MANILA, Philippines — The Quezon City local government ordered workers in the city's vaccination sites to show the syringes to recipients before and after the vaccination to prevent instances of botched vaccinations.
“To erase any doubt and for their peace of mind, we already instructed our vaccinators to show the syringe to the recipients before and after the inoculation,” Quezon City Health Department head Dr. Esperanza Arias said in a statement sent to reporters Monday afternoon.
This comes after a viral video showed a health worker allegedly from Makati City injecting a vaccine recipient with a syringe without pressing the plunger, which meant the contents of the syringe were not injected.
Arias assured residents that all vaccination sites, even those operated by volunteer health workers, are supervised by senior City Health Department staff, and health workers work in shifts to avoid exhaustion.
Quezon City Mayor Joy Belmonte also assured residents that botched vaccinations similar to those caught on video in recent weeks will not occur in Quezon City's vaccination sites as the local government has put in place several measures to prevent this.
“We guarantee that the said unfortunate incident or anything similar won’t happen in our city," Belmonte also said in the statement.
The mayor issued the statement after residents called the City Health Department to express concern about whether they had really received their vaccine shots.
According to Belmonte, the video "caused panic among many residents [and] also created uncertainty among other residents to have themselves vaccinated against the coronavirus."
Per data from the QC Epidemiology and Disease Surveillance Unit, 1,449 active cases remain out of the total 102,566 infections documented in the city.
While the local chief executive asserted were no reported cases of the sort among the more than 880,000 administered shots in the city, she encouraged residents to take videos of their vaccination to ensure that they receive the vaccine properly.
"It would be better for us to videotape the vaccination process to make sure that we have been vaccinated," she said in Filipino.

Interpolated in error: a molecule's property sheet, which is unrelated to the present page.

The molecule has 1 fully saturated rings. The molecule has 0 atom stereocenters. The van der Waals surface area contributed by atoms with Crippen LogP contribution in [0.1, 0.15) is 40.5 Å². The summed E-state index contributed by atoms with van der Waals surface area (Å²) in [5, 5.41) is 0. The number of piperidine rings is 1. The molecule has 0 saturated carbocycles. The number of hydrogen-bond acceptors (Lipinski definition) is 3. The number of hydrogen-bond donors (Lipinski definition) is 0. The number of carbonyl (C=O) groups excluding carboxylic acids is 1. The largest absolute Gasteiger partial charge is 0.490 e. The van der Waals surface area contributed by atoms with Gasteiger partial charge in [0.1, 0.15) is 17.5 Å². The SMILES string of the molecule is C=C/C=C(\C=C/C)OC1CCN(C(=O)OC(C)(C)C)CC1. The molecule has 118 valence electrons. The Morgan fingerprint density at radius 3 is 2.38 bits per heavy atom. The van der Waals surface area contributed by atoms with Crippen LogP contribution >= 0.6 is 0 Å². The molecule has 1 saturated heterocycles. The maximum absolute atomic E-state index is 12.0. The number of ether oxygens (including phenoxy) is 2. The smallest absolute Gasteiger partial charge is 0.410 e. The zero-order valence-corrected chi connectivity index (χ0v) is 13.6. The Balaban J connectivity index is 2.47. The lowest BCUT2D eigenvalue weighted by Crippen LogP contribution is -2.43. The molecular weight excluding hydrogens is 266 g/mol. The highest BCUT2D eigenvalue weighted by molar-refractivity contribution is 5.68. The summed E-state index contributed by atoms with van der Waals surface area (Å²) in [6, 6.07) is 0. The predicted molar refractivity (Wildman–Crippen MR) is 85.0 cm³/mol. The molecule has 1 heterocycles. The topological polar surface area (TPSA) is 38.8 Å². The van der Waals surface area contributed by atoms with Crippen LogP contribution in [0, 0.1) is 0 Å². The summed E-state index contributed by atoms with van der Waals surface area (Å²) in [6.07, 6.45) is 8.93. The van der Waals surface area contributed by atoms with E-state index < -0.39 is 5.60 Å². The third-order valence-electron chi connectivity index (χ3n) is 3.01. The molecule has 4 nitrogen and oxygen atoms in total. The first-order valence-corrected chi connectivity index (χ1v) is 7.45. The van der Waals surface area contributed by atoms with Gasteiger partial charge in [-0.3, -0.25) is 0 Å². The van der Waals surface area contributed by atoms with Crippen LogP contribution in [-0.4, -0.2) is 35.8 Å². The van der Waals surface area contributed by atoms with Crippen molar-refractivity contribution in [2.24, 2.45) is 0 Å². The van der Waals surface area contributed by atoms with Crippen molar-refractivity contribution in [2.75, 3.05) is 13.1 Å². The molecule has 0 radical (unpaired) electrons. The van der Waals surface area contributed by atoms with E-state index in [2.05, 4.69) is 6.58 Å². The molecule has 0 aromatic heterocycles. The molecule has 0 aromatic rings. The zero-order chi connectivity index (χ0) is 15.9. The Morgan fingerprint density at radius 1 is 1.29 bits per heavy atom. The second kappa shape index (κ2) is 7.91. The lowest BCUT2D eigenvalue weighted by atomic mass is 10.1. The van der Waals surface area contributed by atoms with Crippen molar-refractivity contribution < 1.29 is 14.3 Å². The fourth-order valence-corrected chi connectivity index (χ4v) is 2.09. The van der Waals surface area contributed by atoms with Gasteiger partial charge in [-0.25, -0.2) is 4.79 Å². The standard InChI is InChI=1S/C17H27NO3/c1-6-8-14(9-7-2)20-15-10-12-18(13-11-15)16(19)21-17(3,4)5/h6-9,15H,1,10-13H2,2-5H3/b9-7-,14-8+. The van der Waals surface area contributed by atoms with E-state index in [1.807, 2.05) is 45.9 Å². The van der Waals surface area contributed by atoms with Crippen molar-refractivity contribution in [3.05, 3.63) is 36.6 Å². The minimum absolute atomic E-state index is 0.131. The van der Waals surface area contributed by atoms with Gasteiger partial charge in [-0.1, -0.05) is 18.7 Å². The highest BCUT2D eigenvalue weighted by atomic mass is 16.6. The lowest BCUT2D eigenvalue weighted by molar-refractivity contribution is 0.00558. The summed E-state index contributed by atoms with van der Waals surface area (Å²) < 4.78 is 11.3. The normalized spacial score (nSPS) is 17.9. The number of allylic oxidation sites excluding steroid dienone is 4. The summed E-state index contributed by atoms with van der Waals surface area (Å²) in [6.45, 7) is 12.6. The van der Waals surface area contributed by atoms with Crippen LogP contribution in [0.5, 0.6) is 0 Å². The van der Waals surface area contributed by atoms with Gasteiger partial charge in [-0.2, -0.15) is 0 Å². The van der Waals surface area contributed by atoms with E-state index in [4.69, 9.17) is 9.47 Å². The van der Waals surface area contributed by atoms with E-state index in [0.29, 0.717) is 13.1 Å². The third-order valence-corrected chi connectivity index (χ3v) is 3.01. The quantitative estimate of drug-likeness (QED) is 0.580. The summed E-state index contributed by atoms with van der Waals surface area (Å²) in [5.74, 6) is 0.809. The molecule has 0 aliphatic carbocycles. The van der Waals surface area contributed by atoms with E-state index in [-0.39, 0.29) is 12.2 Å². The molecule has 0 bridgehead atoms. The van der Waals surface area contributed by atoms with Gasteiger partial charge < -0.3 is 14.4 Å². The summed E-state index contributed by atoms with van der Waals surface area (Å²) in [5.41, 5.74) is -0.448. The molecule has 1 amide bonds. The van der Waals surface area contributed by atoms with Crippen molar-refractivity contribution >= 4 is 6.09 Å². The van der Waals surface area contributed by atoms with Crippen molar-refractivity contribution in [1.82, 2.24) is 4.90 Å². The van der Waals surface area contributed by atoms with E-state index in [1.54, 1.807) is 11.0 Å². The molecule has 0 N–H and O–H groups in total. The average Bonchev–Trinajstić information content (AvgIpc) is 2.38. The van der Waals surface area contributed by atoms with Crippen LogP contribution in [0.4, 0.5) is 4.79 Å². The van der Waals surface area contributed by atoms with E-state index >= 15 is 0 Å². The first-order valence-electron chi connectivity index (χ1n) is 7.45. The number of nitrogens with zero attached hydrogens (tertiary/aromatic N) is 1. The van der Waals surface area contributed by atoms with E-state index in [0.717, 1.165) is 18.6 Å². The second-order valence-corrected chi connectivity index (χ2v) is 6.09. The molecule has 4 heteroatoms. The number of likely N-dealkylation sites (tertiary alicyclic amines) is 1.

Many other videos of similar cases have circulated in the aftermath of the first incident in Makati City.
Belmonte later Monday also reminded residents to avail of the city government's free COVID-19 swab test service after she learned that several pregnant women gave birth in tricycles and other unsuitable environments due to the absence of swab tests, which is a required protocol of hospitals prior to admission.
“I remind all QCitizens, especially those with scheduled procedures in hospitals or those about to give birth that there is a free swab test for our residents”, Belmonte said.
"We make the testing free so as not to increase the cost of our compatriots who need to be hospitalized", she added.
In a statement on June 28, the DOH called the first incident a “breach in the vaccination protocol.”
Vaccine czar Carlito Galvez Jr., though, urged the public to verify the incident first, pointing out that there may be those who wanted "to stir up a controversy against our ongoing national vaccination program."
Makati Mayor Abby Binay attributed the incident to fatigue and promised it will not happen again.
“It was human error on the part of the nurse that was immediately corrected… We simply ask for understanding from the public. Our frontliners have been working for over a year to fight this pandemic,” Binay said.
To date, 1.43 million coronavirus infections have been recorded in the Philippines, 52,708 of whom are still classified as active cases.